Deadline Nears For Media Comments On DVD Case 06/02/00

Deadline Nears For Media Comments On DVD Case 06/02/00 – Industry Trend or Event

David McGuire

WASHINGTON, D.C., U.S.A., 2000 JUN 2 (NB) An attempt by the powerful Motion Picture Association of America (MPAA) to keep journalists out of the courtroom in a pivotal upcoming DVD-encryption case has met with staunch opposition, as media organizations rally to submit briefs on the motion ahead of today’s deadline.

Last week, the MPAA asked a US District Court Judge in New York to bar news organizations from viewing some portions of the upcoming court proceedings, citing, among other things, threats to MPAA employees’ safety stemming from the high-profile nature of the case. The judge, who is set to rule on the motion June 6, gave media organizations until today to submit their comments on the MPAA proposal.

The MPAA motion is just the latest salvo in an increasingly ugly litigation that some observers are touting as one of the most important First Amendment cases of the digital age. The MPAA is suing a New York Web site operator for posting copies of DVD encryption codes, demanding that those postings, and any links to similar information, be removed from the offending site.

Defenders of the New York Web site operator decried the MPAA’s latest legal maneuver, scoffing at the alleged concerns about employee safety.

“I think it’s just a smokescreen, because they really don’t want the public to have access to these court proceedings,” Electronic Frontier Foundation (EFF) attorney Robin Gross told Newsbytes today. “I guess they’ve got something to hide.” The EFF, a San Francisco-based civil liberties group, is defending the New York Web site operator and is representing defendants in similar cases in California and Connecticut.

But MPAA spokesperson Richard Taylor said today that the threats to MPAA employees are very real. “We’ve had people in the past physically assaulted” in piracy cases, Taylor said. ‘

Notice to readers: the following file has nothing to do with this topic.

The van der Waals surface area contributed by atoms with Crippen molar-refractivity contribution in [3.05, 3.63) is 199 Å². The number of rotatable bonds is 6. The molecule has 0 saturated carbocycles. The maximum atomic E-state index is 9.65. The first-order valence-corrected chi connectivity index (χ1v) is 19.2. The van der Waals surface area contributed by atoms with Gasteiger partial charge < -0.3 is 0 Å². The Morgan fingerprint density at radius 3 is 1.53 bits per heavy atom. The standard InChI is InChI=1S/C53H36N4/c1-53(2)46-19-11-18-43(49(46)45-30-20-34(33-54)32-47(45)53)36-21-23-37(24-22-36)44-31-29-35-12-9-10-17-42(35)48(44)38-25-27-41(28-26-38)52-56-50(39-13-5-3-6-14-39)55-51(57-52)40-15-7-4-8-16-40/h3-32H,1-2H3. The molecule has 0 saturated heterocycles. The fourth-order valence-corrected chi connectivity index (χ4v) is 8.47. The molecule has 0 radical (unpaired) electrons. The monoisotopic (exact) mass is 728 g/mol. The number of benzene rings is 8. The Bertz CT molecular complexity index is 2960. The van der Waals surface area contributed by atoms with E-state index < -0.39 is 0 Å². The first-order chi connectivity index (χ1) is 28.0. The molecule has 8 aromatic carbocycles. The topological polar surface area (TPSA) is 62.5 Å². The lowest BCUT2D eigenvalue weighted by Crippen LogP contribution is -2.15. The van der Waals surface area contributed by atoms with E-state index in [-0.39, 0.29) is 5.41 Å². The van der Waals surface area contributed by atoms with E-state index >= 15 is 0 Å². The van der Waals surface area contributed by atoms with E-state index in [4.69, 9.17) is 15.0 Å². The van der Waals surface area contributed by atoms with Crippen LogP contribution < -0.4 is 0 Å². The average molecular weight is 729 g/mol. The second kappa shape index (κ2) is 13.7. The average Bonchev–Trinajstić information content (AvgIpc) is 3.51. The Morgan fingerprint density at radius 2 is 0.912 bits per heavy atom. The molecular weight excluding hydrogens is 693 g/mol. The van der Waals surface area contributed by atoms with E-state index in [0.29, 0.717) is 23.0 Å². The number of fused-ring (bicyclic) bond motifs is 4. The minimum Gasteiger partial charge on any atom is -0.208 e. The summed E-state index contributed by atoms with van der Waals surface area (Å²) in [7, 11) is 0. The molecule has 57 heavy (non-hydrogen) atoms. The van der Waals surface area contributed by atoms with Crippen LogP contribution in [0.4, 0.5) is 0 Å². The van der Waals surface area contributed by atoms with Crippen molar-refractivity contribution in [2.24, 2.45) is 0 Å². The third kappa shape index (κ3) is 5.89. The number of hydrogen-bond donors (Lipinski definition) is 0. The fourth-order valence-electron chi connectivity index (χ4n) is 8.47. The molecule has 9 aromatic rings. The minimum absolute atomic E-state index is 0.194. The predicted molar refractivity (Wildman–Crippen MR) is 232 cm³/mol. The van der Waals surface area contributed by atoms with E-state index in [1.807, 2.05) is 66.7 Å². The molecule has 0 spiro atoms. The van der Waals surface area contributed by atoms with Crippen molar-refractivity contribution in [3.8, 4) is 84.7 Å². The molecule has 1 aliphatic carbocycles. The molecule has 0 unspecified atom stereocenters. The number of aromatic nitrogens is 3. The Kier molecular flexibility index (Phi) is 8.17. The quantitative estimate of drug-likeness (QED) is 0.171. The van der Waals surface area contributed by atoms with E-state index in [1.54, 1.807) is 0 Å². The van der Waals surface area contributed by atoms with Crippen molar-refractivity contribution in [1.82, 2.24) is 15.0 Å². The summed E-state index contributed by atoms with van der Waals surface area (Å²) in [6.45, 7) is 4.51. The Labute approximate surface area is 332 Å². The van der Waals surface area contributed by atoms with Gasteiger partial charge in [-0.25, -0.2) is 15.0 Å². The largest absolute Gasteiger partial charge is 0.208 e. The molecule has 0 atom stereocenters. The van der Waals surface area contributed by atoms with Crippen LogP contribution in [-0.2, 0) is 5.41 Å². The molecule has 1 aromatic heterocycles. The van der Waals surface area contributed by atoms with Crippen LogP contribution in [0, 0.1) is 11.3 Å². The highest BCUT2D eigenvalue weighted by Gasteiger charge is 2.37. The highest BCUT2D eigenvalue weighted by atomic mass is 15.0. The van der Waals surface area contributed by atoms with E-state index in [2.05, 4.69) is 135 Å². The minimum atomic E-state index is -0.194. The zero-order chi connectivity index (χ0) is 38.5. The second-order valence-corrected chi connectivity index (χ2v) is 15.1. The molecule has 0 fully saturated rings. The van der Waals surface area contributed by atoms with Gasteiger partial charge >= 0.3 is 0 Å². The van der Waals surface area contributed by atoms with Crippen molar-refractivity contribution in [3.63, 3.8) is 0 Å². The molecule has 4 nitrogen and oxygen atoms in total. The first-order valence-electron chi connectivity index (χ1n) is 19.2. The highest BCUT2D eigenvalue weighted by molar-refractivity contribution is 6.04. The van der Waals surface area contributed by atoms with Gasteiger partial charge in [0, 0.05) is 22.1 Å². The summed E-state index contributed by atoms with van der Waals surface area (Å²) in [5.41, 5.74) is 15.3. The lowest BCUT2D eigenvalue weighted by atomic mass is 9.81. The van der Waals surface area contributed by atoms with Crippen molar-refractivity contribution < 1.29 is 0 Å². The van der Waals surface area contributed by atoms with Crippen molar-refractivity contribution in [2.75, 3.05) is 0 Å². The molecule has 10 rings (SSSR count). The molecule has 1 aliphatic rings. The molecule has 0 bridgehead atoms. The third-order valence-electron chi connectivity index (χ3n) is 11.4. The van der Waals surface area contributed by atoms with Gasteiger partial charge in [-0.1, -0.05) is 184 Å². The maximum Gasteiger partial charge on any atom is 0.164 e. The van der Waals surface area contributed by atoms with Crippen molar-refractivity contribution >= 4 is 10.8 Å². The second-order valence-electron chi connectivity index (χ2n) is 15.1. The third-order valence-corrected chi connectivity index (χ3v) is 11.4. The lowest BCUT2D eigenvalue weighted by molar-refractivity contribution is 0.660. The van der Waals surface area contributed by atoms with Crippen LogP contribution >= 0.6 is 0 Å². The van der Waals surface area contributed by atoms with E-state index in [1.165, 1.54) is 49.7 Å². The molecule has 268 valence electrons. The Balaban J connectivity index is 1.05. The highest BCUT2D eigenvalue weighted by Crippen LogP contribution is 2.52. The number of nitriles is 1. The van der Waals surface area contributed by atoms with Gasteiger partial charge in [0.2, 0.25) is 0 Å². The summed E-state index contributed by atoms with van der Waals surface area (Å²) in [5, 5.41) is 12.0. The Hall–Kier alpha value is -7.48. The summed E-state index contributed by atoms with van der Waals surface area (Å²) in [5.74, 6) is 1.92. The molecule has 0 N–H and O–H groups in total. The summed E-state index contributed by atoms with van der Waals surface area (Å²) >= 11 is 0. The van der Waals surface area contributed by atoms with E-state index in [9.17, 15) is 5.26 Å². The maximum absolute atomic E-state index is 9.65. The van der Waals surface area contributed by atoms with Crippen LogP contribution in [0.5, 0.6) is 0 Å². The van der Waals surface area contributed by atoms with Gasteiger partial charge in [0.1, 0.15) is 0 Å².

Also, the MPAA did not ask the judge in the case to close the trial, only to prevent the press from sitting in on pre-trial depositions, Taylor said.

The MPAA has made EFF fight for every inch of ground in the New York case, calling for a string of injunctions against the defendant and even moving to have the EFF’s lead counsel removed from the case.

For the EFF attorneys, many of whom are pursuing the case on a pro-bono basis, the unending string of obstacles and stumbling blocks thrown up by the MPAA has been aggravating, Gross said.

“This is really one of their tactics to try to frustrate the process and frustrate our lawyers,” Gross said. “They are fighting this very hard because this is a change in technology that is really going to force them to (alter their) business model.”

But Taylor contended that every motion raised by the MPAA has been substantive, adding that the MPAA will do everything it can to protect itself and its members from piracy.

The encryption codes allow computer users to de-scramble digital quality DVDs and replicate them at will, according to the MPAA.

But while the MPAA argues that the DVD encryption codes are “trade secrets” and as such deserve special protection under the law, the EFF argues that the Web site operator named in the New York case was exercising constitutionally protected rights of free expression by posting the widely available information.

The EFF further contends that the encryption codes do not meet the minimum standard for a trade secret.

Many of the attempts to break the DVD industry’s Content Scrambling System (CSS) stem from the fact that no DVD viewing devices have been licensed for computers running Linux and other alternative operating systems. The tech-savvy Linux community responded by working to break the protocols and develop its own devices.

When those codes began to be widely posted online, the MPAA and DVD industry reacted swiftly, suing more than 50 Web site operators in California and three in New York. Two of the defendants in the New York case settled out of court.

Because the case deals with issues central to how First Amendment rights apply to Internet postings and discussion groups, media organizations have focused a keen eye on the DVD-encryption proceedings. A number of journalists have filed comments urging the judge to keep the proceedings open.

The MPAA has posted information on the DVD case at and the EFF also hosts an extensive archive at .

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